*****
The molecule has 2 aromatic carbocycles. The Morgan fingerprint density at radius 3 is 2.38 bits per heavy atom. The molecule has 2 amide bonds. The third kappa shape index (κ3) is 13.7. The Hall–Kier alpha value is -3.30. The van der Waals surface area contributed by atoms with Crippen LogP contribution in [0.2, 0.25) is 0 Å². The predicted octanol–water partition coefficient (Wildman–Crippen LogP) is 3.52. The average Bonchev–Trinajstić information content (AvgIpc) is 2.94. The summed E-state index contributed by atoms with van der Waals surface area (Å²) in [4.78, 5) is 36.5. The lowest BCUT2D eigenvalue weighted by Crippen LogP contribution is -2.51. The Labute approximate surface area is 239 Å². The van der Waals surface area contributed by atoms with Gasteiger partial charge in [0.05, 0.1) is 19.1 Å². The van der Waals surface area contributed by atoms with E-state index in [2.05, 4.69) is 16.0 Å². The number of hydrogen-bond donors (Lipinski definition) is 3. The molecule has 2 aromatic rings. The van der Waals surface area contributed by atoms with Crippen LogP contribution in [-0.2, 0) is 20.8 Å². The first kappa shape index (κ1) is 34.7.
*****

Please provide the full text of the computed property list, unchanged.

The molecule has 2 aromatic carbocycles. The Morgan fingerprint density at radius 3 is 2.38 bits per heavy atom. The molecule has 2 amide bonds. The third kappa shape index (κ3) is 13.7. The Hall–Kier alpha value is -3.30. The van der Waals surface area contributed by atoms with Crippen LogP contribution in [0.2, 0.25) is 0 Å². The predicted octanol–water partition coefficient (Wildman–Crippen LogP) is 3.52. The average Bonchev–Trinajstić information content (AvgIpc) is 2.94. The summed E-state index contributed by atoms with van der Waals surface area (Å²) in [4.78, 5) is 36.5. The lowest BCUT2D eigenvalue weighted by Crippen LogP contribution is -2.51. The Labute approximate surface area is 239 Å². The van der Waals surface area contributed by atoms with Gasteiger partial charge in [0.05, 0.1) is 19.1 Å². The van der Waals surface area contributed by atoms with E-state index in [2.05, 4.69) is 16.0 Å². The number of hydrogen-bond donors (Lipinski definition) is 3. The molecule has 2 aromatic rings. The van der Waals surface area contributed by atoms with Crippen LogP contribution in [-0.2, 0) is 20.8 Å². The first kappa shape index (κ1) is 34.7.